One interesting thing about these rebates, though. In California and Oregon, Microsoft misinterpreted a state law and didn't put the 3-year requirement on the rebate. The contract you signed with them said you were signing up for 3 years, but there was no penalty for canceling early. The San Jose newspaper printed a story about that, and Californians went wild giving Microsoft the shaft. Probably cost them thousands of dollars, not like they couldn't afford it. They cancelled the rebate promotion almost immediately. Consumer frenzy at its finest.
I've gotten e-mail from several people recently saying that I should mention the Linux operating system. Linux is an open-source, freeware operating system that is basically a flavor of Unix. There are versions that run on both PCs and Macs, and it basically takes the place of Windows or your Mac OS. The best thing about it is that it is basically free. The worst thing is that you have to be pretty geeky to get it set up.
Linux is as easy to use as Windows or Mac (some would argue it is easier). The hard part is getting it up and running. And, you won't find as many programs for Linux as you will for Win or Mac, though there is probably at least one program for any task that you'd want to do. Most Linux users would probably take issue with some of these statements, but they are geeks with an interest and understanding of computers. If you don't aspire to be a geek, then, at least at this point, Linux probably isn't for you. (FYI, I run RedHat 6.1 on an old Pentium 133. It works pretty well).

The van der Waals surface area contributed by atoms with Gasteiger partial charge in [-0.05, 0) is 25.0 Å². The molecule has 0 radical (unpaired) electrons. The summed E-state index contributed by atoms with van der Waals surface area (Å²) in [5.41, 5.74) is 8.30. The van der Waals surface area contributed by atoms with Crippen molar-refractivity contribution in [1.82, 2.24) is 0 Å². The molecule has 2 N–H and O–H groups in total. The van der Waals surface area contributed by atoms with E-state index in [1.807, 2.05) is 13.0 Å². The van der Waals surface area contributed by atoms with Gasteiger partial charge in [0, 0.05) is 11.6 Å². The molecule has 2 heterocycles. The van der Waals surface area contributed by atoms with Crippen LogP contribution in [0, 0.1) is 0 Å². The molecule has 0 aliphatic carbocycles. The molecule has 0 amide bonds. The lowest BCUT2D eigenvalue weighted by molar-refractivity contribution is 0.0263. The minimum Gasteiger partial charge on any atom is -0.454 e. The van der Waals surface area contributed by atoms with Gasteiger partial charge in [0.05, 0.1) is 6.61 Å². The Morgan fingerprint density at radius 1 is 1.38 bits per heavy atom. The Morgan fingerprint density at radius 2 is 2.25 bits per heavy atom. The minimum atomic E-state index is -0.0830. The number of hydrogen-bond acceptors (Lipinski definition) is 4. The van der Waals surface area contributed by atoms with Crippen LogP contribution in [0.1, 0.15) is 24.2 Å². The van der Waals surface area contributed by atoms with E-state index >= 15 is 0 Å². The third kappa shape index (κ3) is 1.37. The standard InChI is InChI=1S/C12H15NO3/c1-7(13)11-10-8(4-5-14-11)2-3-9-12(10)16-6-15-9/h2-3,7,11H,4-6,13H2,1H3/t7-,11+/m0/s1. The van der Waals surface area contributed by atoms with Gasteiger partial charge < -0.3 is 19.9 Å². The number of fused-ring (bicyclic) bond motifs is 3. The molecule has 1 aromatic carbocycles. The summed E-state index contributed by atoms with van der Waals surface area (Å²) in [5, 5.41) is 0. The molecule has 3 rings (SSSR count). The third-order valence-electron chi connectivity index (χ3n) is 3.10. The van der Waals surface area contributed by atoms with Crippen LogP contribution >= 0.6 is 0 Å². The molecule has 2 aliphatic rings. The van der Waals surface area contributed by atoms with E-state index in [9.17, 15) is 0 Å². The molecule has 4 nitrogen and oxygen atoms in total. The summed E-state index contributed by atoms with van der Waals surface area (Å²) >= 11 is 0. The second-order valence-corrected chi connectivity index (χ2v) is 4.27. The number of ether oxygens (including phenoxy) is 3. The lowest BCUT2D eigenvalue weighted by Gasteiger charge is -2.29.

Unlike the MacIntosh or Windows platforms, Linux isn't owned by anyone and doesn't come in just one version. There are a lot of companies out there packaging Linux with their own special touches. Some of these companies basically give the software away, while others charge a couple of hundred bucks. Some have even tweaked the software to look a lot like the Windows 98 interface.
If it sounds interesting, then jump right in, though I wouldn't recommend fucking up Mom or Dad's computer trying to install it. You'll find more information on Linux at http://www.linux.org/ . After you do your research at linux.org and decide which version is best for your, check out CheapBytes at http://www.cheapbytes.com/ . They sell copies of different Linux versions for about 5 bucks each. Good luck, and if you screw up your system, don't call me.
Enough geek stuff. What about the punk? I have a handful of cool sites for you this month, but before we get to that, you should really go visit http://www.aprilfools.com/ . It's fun for the whole family!
Blank Generation is one of the coolest punk websites I've been to in quite awhile. They appear to keep it updated, it has lots of original content, and it is designed in an easy to use manner. They have reviews, a history section, interviews, columns, and more, all focused on rocking punk. Check it out at http://www.blankgeneration.com/ .